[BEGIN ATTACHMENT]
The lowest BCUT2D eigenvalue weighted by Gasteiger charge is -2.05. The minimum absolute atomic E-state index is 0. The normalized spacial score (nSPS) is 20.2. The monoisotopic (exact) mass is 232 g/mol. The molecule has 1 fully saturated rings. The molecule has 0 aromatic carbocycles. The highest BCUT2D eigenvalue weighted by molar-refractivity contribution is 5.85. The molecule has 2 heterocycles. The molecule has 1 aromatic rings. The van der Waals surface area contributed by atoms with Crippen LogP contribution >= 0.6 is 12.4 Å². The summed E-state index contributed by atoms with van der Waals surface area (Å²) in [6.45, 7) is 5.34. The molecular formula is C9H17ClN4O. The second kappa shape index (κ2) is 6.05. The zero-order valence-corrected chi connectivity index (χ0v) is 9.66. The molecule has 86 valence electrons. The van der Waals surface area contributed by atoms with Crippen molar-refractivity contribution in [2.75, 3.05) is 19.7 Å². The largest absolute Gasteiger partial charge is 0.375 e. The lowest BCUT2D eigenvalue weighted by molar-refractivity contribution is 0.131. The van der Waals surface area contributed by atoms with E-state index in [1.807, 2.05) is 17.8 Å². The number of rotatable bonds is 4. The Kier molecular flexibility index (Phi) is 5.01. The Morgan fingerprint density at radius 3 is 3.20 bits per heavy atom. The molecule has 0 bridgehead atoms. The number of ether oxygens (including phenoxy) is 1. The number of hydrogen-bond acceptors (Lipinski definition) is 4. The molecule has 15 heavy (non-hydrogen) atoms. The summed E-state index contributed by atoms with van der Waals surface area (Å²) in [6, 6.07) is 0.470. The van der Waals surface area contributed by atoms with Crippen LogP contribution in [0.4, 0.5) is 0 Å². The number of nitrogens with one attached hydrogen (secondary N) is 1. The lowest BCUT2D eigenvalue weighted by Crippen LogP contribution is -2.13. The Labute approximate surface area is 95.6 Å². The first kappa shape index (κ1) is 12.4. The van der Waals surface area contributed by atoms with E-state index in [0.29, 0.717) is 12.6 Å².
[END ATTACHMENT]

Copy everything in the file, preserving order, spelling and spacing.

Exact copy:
The lowest BCUT2D eigenvalue weighted by Gasteiger charge is -2.05. The minimum absolute atomic E-state index is 0. The normalized spacial score (nSPS) is 20.2. The monoisotopic (exact) mass is 232 g/mol. The molecule has 1 fully saturated rings. The molecule has 0 aromatic carbocycles. The highest BCUT2D eigenvalue weighted by molar-refractivity contribution is 5.85. The molecule has 2 heterocycles. The molecule has 1 aromatic rings. The van der Waals surface area contributed by atoms with Crippen LogP contribution >= 0.6 is 12.4 Å². The summed E-state index contributed by atoms with van der Waals surface area (Å²) in [6.45, 7) is 5.34. The molecular formula is C9H17ClN4O. The second kappa shape index (κ2) is 6.05. The zero-order valence-corrected chi connectivity index (χ0v) is 9.66. The molecule has 86 valence electrons. The van der Waals surface area contributed by atoms with Crippen molar-refractivity contribution in [2.75, 3.05) is 19.7 Å². The largest absolute Gasteiger partial charge is 0.375 e. The lowest BCUT2D eigenvalue weighted by molar-refractivity contribution is 0.131. The van der Waals surface area contributed by atoms with E-state index in [1.807, 2.05) is 17.8 Å². The number of rotatable bonds is 4. The Kier molecular flexibility index (Phi) is 5.01. The Morgan fingerprint density at radius 3 is 3.20 bits per heavy atom. The molecule has 0 bridgehead atoms. The number of ether oxygens (including phenoxy) is 1. The number of hydrogen-bond acceptors (Lipinski definition) is 4. The molecule has 15 heavy (non-hydrogen) atoms. The summed E-state index contributed by atoms with van der Waals surface area (Å²) in [6, 6.07) is 0.470. The van der Waals surface area contributed by atoms with Crippen LogP contribution in [0.4, 0.5) is 0 Å². The number of nitrogens with one attached hydrogen (secondary N) is 1. The lowest BCUT2D eigenvalue weighted by Crippen LogP contribution is -2.13. The Labute approximate surface area is 95.6 Å². The first kappa shape index (κ1) is 12.4. The van der Waals surface area contributed by atoms with E-state index in [0.29, 0.717) is 12.6 Å².